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My website (and mission) is Live All of You. What does it mean for you to live all of yourself?

Living all of myself means allowing the parts I’m afraid to show others to be seen—maybe even especially those parts. It means practicing what I preach and being on an embodied, transformational, evolutionary path myself.

It means embracing all of the cycles: despair and challenge and fear, and also joy and pleasure and enjoyment. It means welcoming all of it, and being able to ride the waves.

What’s the most challenging thing you’re working on currently in your life?

Expanding my capacity to love. I’m learning a lot about that right now. Some days it really fills me, and some days it’s really hard, and I’m seeing where I create my own barriers to that.

Really, I’m working on being able to love fearlessly, without fearing loss or that it’s going to go away, or that I’m going to get hurt.

What have been some of the most influential books you’ve read that have impacted the way you operate in the world?

You’re talking to someone who just got seven books in the mail last week. ::laughter::

Sheri Winston’s book, Women’s Anatomy of Arousal, is quintessential for women’s sexuality.

This year, I read a book about Artemis after I named my school after that. It’s called Artemis: The Indomitable Spirit in Everywoman by Jean Shinoda Bolen. It was really powerful in terms of accepting all parts of myself. Artemis is really balanced in masculine and feminine. I’m a woman who has a developed masculine; I’ve often heard I’m too driven and focused. Reading this book helped me see myself and the feminine in a new light.

Sex at Dawn is another really important one. It really illuminates a lot of the story that turns norms on their head. It launched me on a path of seeking other resources for Prehistoric times and understanding people before patriarchy and before agriculture, and how we ended up in this current dynamic that we’re living in. It invites a lot of imagination and questioning in.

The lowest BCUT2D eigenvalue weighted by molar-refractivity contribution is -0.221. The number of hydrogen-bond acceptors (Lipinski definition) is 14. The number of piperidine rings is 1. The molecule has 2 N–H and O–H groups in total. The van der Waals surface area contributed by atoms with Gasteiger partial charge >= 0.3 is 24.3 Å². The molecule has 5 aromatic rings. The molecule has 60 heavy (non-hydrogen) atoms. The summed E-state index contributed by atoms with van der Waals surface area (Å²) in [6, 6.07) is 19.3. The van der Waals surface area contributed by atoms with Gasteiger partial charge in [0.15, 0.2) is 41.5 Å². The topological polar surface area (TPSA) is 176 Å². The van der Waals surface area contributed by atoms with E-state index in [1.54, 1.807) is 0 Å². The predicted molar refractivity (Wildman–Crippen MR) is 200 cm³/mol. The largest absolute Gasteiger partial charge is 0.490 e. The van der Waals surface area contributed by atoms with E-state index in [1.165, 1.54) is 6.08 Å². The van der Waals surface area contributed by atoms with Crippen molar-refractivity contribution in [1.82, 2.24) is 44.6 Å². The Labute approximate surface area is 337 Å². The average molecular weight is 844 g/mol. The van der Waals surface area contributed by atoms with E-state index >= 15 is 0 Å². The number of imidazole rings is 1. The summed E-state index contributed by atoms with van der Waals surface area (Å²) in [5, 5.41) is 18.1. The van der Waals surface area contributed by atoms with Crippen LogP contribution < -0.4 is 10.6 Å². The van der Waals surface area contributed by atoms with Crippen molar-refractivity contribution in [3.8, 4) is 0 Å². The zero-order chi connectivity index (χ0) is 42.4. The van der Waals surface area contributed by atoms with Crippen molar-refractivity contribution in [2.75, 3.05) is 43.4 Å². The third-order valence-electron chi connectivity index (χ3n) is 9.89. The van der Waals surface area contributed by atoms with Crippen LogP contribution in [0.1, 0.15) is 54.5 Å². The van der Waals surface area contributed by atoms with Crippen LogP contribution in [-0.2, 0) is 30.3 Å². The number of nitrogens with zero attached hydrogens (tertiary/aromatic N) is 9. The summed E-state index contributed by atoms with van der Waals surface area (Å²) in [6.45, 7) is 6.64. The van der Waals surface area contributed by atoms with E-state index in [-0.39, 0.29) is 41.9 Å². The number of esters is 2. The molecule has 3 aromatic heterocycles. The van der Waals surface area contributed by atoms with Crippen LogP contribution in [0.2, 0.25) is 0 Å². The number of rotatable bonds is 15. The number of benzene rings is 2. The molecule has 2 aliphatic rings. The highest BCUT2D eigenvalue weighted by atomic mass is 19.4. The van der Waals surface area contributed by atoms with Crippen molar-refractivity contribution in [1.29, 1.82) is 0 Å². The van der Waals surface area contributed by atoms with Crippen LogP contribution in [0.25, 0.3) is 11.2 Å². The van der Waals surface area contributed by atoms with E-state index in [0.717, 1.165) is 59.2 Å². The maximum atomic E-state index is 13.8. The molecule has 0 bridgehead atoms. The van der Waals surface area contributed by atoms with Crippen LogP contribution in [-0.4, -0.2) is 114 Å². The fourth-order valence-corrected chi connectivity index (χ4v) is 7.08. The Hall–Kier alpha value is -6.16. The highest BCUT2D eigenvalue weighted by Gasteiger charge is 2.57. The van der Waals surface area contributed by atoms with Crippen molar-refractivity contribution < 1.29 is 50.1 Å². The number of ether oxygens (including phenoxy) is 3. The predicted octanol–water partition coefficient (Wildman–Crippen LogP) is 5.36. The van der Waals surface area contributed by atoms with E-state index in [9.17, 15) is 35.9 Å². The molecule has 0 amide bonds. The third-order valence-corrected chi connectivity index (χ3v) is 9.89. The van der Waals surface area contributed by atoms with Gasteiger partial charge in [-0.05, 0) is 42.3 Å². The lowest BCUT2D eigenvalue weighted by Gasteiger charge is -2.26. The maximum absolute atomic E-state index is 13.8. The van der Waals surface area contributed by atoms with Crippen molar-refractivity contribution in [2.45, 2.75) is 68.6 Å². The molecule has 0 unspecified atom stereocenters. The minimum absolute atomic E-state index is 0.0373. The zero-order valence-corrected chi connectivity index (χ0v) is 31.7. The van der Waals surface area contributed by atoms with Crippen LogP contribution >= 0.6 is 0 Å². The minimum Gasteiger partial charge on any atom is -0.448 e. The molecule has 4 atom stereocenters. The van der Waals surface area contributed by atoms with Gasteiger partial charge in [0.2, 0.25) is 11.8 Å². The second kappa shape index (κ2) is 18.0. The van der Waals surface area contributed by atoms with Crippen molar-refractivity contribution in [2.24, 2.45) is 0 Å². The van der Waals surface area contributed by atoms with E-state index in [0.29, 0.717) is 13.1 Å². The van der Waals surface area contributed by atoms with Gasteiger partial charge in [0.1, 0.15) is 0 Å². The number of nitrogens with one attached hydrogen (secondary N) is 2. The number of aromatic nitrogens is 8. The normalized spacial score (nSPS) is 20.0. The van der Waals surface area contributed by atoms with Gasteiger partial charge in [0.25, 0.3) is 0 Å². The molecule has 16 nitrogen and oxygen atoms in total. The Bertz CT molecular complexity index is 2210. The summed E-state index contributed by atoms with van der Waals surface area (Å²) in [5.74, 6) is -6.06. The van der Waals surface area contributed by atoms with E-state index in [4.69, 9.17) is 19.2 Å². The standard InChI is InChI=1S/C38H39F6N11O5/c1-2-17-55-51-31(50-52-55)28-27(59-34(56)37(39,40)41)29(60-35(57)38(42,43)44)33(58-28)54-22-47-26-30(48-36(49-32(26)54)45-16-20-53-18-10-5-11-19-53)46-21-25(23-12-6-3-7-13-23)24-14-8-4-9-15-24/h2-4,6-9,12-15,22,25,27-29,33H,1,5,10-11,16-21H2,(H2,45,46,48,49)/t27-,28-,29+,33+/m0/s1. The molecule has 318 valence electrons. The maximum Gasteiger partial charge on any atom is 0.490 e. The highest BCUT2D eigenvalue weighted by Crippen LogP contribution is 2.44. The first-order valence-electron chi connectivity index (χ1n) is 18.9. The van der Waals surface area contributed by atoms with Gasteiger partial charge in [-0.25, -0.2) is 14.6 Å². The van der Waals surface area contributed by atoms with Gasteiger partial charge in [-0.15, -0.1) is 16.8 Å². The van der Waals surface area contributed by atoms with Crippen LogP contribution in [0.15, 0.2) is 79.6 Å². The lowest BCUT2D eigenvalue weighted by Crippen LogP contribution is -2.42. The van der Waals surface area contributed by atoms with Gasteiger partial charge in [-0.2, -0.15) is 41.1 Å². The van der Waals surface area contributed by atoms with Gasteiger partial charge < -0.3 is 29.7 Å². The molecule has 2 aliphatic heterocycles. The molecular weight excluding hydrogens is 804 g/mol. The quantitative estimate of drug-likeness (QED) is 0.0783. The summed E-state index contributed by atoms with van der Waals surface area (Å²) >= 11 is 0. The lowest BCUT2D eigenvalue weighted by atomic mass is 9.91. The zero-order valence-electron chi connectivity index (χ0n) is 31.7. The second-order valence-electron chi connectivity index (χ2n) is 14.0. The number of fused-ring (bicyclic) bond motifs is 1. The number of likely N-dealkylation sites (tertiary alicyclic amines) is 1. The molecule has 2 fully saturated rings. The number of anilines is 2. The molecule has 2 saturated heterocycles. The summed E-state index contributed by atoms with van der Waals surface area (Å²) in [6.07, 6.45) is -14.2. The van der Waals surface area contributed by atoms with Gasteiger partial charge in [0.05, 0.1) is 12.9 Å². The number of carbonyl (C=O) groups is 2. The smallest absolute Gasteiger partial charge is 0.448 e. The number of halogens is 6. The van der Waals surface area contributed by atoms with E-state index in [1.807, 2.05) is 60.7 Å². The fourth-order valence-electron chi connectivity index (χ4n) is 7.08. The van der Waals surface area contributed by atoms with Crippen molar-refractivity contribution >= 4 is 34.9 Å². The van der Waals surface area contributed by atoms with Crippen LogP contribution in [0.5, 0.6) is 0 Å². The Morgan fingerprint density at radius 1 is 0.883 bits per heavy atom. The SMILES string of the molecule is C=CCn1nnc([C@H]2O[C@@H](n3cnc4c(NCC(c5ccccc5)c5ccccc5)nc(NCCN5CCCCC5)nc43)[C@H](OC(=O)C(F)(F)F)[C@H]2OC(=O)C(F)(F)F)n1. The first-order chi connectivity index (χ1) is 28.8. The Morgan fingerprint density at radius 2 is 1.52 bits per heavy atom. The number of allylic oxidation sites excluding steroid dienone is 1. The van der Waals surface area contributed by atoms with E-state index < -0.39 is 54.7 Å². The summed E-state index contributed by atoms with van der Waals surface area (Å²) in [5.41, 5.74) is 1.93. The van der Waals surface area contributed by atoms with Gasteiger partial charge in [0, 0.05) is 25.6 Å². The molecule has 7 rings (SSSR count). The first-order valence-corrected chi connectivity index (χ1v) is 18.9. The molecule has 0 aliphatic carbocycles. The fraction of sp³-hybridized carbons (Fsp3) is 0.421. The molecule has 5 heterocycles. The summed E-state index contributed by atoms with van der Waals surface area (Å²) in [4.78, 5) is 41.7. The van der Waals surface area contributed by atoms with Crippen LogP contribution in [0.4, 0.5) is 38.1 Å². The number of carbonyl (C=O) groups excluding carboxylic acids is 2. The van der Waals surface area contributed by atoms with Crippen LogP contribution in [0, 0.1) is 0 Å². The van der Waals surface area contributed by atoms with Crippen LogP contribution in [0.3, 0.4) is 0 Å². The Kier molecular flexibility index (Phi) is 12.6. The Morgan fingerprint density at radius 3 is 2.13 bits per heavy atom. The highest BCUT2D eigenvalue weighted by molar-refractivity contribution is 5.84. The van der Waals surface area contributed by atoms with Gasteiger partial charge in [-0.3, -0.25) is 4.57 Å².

I have heard you talk about what life was like for women in Pre-historic times, and how it was quite the opposite of a patriarchy. Can you elaborate on that?

I don’t want to paint a picture that it was always perfect for women, but in Paleolithic and early Neolithic times when people lived tribally, no one was aware of men’s role in conception. This might have made things worse for men, because women were seen as having total creative power—they were communing with God, spirit and nature to produce and they were literally holding this creative force inside them unto themselves. Not understanding the male role in conception was huge.

It’s fascinating to see the power that gave women and perhaps actually disempowered men—and so the balance was in the other direction at that time.

In tribal cultures, everyone contributed and cooperated—women, children and men, because that’s how you survived. Everyone had a contribution; that created more of an egalitarian system, where people didn’t have power over one another. With that, sex was also shared.

There wasn’t monogamy, there wasn’t “I own this child,” because they didn’t understand the male role in conception. The children belonged to the woman and her family, so that freed up sexual freedom for them. There have always been forms of monogamy and also a lot of sharing sexual partners too. People in those times organized themselves in a lot of different ways.